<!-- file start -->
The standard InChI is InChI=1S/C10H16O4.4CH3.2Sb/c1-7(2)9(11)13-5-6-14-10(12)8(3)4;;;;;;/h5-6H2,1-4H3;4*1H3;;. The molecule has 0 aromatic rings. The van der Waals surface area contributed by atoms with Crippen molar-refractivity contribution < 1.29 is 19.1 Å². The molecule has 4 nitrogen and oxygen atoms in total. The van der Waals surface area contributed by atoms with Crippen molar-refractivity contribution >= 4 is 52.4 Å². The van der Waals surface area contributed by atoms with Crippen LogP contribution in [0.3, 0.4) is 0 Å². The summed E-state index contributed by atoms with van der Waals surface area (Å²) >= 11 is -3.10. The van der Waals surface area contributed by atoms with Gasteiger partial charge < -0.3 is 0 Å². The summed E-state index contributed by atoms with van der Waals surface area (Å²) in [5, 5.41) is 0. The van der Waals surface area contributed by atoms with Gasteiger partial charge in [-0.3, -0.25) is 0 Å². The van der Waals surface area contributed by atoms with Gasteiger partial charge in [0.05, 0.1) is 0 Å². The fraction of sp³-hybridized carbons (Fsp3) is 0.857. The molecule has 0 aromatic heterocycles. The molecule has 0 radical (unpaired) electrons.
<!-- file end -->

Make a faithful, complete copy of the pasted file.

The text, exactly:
The standard InChI is InChI=1S/C10H16O4.4CH3.2Sb/c1-7(2)9(11)13-5-6-14-10(12)8(3)4;;;;;;/h5-6H2,1-4H3;4*1H3;;. The molecule has 0 aromatic rings. The van der Waals surface area contributed by atoms with Crippen molar-refractivity contribution < 1.29 is 19.1 Å². The molecule has 4 nitrogen and oxygen atoms in total. The van der Waals surface area contributed by atoms with Crippen molar-refractivity contribution >= 4 is 52.4 Å². The van der Waals surface area contributed by atoms with Crippen LogP contribution in [0.3, 0.4) is 0 Å². The summed E-state index contributed by atoms with van der Waals surface area (Å²) >= 11 is -3.10. The van der Waals surface area contributed by atoms with Gasteiger partial charge < -0.3 is 0 Å². The summed E-state index contributed by atoms with van der Waals surface area (Å²) in [5, 5.41) is 0. The van der Waals surface area contributed by atoms with Gasteiger partial charge in [-0.3, -0.25) is 0 Å². The van der Waals surface area contributed by atoms with Gasteiger partial charge in [0.05, 0.1) is 0 Å². The fraction of sp³-hybridized carbons (Fsp3) is 0.857. The molecule has 0 aromatic heterocycles. The molecule has 0 radical (unpaired) electrons.